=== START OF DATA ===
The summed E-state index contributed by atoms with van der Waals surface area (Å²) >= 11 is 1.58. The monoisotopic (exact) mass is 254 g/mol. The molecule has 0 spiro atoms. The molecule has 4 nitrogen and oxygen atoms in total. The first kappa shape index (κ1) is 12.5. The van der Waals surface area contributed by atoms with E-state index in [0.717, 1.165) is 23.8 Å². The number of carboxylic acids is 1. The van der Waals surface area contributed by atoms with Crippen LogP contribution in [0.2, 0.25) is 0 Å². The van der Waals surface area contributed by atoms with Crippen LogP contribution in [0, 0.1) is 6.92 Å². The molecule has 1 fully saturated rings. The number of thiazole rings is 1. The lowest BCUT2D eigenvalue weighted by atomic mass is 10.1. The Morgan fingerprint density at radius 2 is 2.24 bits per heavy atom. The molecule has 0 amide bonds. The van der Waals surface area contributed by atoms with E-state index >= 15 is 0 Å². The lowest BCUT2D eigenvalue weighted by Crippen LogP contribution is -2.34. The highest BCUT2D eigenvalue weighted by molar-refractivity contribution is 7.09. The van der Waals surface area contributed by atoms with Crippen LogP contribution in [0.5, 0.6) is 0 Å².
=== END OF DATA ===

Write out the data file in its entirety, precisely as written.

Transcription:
The summed E-state index contributed by atoms with van der Waals surface area (Å²) >= 11 is 1.58. The monoisotopic (exact) mass is 254 g/mol. The molecule has 0 spiro atoms. The molecule has 4 nitrogen and oxygen atoms in total. The first kappa shape index (κ1) is 12.5. The van der Waals surface area contributed by atoms with E-state index in [0.717, 1.165) is 23.8 Å². The number of carboxylic acids is 1. The van der Waals surface area contributed by atoms with Crippen LogP contribution in [0.2, 0.25) is 0 Å². The van der Waals surface area contributed by atoms with Crippen LogP contribution in [0, 0.1) is 6.92 Å². The molecule has 1 fully saturated rings. The number of thiazole rings is 1. The lowest BCUT2D eigenvalue weighted by atomic mass is 10.1. The Morgan fingerprint density at radius 2 is 2.24 bits per heavy atom. The molecule has 0 amide bonds. The van der Waals surface area contributed by atoms with E-state index >= 15 is 0 Å². The lowest BCUT2D eigenvalue weighted by Crippen LogP contribution is -2.34. The highest BCUT2D eigenvalue weighted by molar-refractivity contribution is 7.09. The van der Waals surface area contributed by atoms with Crippen LogP contribution in [0.5, 0.6) is 0 Å².